Glencore Plc said trading profit will be at the top end of its target this year as the commodities giant joins big oil companies enjoying a bonanza from volatile price swings.
The company made nearly $1 billion in earnings before interest and taxes in oil trading in the first six months of 2020, similar to what it made in the whole of 2019, Bloomberg reported last week, citing people familiar with the matter.
Oil trading profits have bailed out the energy sector so far this year. Royal Dutch Shell Plc said Thursday that the last quarter was the best on record for its trading business, while French rival Total SE said it was able to exploit extreme price volatility during April’s record supply glut.
“Our marketing business has also risen to the challenge, delivering robust counter-cyclical earnings,” Glencore Chief Executive Officer Ivan Glasenberg said in a statement Friday. “A very strong first-half performance allows us to now raise our full year 2020 EBIT expectations to the top end of our $2.2-$3.2 billion guidance range.”
In March and April, as oil prices plunged, traders were able to buy and store huge amounts of cheap crude before selling it on later for higher prices, a trade known in industry jargon as a contango play. Still, putting more money into these trades led to an increase in net debt, Glencore said.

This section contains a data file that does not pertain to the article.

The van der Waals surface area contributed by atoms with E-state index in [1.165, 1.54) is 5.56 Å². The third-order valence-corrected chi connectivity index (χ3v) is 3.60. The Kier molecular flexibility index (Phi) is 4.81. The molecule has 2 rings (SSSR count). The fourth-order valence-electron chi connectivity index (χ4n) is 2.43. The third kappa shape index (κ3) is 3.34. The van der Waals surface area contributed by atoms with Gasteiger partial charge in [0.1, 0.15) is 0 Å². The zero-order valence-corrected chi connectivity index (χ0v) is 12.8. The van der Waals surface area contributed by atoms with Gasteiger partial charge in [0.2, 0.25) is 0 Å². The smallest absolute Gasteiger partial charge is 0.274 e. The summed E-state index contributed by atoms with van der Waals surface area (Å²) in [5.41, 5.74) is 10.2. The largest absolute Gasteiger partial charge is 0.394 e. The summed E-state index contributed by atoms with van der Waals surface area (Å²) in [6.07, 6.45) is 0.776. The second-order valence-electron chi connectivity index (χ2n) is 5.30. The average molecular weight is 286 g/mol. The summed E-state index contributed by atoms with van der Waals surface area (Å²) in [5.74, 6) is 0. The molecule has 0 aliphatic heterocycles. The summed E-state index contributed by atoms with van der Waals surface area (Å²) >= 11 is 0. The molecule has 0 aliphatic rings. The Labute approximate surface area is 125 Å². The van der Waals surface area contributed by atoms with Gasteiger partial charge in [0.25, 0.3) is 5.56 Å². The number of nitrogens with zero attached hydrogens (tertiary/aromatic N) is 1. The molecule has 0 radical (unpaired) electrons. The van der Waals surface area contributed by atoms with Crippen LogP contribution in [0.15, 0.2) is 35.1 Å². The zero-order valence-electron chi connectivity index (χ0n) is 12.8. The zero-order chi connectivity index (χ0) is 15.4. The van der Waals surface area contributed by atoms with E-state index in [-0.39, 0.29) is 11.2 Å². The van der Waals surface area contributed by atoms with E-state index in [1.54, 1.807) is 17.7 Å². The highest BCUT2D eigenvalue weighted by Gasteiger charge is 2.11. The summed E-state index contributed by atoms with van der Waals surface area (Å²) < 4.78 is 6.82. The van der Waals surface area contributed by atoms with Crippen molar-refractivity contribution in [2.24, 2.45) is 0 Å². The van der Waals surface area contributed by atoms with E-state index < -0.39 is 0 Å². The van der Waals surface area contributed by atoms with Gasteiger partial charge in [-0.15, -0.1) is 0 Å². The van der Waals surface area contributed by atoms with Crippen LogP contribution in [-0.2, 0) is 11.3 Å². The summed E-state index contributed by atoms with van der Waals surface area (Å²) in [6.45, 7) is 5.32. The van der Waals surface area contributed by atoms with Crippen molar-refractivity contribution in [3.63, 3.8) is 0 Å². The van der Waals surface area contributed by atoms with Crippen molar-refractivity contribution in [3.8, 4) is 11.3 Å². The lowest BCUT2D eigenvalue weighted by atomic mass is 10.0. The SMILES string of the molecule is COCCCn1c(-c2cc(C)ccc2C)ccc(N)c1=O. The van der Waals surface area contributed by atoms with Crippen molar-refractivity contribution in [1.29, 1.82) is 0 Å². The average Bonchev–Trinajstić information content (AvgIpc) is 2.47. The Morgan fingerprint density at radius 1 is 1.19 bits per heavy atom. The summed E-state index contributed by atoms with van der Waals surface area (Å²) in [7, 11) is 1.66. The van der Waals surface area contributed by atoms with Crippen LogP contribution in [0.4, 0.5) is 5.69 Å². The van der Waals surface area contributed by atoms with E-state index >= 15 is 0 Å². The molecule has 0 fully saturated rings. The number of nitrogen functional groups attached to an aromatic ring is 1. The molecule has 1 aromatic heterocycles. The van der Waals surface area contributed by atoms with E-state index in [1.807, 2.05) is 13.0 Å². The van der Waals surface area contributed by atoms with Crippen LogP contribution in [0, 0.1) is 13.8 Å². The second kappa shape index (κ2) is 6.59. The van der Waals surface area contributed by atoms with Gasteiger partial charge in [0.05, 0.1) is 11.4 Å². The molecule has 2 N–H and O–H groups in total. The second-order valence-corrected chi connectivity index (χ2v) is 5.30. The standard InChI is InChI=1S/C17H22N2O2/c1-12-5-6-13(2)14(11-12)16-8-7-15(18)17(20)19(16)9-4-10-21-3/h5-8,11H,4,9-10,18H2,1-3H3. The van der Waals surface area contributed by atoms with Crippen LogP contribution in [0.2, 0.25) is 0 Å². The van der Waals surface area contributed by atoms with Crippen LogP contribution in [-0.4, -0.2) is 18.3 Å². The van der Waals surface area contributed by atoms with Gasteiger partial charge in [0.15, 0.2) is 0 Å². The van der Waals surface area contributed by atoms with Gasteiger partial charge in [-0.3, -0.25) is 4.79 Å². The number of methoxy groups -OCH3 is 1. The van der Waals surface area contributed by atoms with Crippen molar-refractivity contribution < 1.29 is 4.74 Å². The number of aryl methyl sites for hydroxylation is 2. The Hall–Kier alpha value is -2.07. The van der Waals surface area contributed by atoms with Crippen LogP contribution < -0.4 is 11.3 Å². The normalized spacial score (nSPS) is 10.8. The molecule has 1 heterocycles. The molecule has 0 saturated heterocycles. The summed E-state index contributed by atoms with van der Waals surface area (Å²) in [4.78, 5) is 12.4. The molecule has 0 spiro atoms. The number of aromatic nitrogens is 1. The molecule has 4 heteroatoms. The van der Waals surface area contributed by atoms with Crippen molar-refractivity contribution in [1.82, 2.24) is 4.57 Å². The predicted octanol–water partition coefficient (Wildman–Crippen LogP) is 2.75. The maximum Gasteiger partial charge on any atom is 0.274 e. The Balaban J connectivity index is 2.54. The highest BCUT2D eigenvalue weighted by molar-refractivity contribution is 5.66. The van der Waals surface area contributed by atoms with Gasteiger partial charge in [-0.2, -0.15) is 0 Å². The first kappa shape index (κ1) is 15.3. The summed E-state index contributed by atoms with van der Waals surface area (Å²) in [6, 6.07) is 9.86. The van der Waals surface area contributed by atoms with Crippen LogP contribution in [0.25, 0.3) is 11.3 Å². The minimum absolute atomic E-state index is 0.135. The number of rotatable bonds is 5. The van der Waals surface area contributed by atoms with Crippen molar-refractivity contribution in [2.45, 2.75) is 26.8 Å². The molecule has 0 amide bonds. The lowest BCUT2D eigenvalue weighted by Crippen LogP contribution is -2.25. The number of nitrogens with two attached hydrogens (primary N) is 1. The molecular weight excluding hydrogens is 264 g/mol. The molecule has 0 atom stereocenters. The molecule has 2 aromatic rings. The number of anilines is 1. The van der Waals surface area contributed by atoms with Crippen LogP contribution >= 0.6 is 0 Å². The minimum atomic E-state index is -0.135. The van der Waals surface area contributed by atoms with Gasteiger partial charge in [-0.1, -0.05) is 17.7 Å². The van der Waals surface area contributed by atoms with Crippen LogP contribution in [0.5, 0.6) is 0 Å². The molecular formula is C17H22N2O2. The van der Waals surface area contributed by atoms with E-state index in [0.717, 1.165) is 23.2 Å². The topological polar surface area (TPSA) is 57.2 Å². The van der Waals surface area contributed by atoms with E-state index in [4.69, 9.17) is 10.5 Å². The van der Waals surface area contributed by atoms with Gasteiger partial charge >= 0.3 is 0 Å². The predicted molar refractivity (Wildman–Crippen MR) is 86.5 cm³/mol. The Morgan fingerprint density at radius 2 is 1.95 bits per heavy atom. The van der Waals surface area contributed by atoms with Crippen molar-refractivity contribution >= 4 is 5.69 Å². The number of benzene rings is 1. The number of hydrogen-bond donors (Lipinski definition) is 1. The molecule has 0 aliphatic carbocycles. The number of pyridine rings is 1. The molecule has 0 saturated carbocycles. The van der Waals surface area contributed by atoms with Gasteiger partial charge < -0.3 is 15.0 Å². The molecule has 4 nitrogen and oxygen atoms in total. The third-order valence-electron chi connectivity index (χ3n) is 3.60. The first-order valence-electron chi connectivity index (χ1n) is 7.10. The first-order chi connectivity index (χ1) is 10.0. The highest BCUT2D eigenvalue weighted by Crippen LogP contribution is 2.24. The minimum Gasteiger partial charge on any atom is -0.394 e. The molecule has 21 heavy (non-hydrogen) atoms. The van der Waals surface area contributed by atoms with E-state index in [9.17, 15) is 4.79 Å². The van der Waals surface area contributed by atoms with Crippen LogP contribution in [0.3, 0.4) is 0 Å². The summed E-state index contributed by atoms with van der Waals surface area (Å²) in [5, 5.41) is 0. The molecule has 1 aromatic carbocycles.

The trading profit will be a relief for Glencore. Once again, the miner and trader has missed out on an iron rally that has provided bumper earnings for its biggest rivals, such as Rio Tinto Plc and Anglo American Plc. Glencore’s mining profits are driven by coal and copper, but it has no exposure to the steelmaking ingredient.
While copper prices have been resilient through the pandemic, thermal coal has crashed, falling to the lowest levels since the commodity crisis five years ago.
Glencore responded today by saying it would mine less of the fuel, cutting its target for the year to about 114 million tons, a 14% reduction on its earlier goal. The reductions will come from its Colombian mines, which are struggling because of weak demand for the product in Europe, as well as some lower production from its Australian business. The company said it wants to keep its Prodeco mine in Colombia closed for now.
Glencore is the world’s biggest shipper of the fuel and has previously taken steps to defend the market. In 2015, when prices were crashing, the company made big cuts to its output, ultimately helping the fuel rally as demand recovered.
The company has a long tradition of cutting output to support prices, having held back production in commodities such as zinc and cobalt in recent years after prices weakened.
Glencore’s shares rose 1.4% to 179.48 pence by 9:24 a.m. in London. The stock has lost nearly a quarter of its value this year.
(Updates with shares in last paragraph.)
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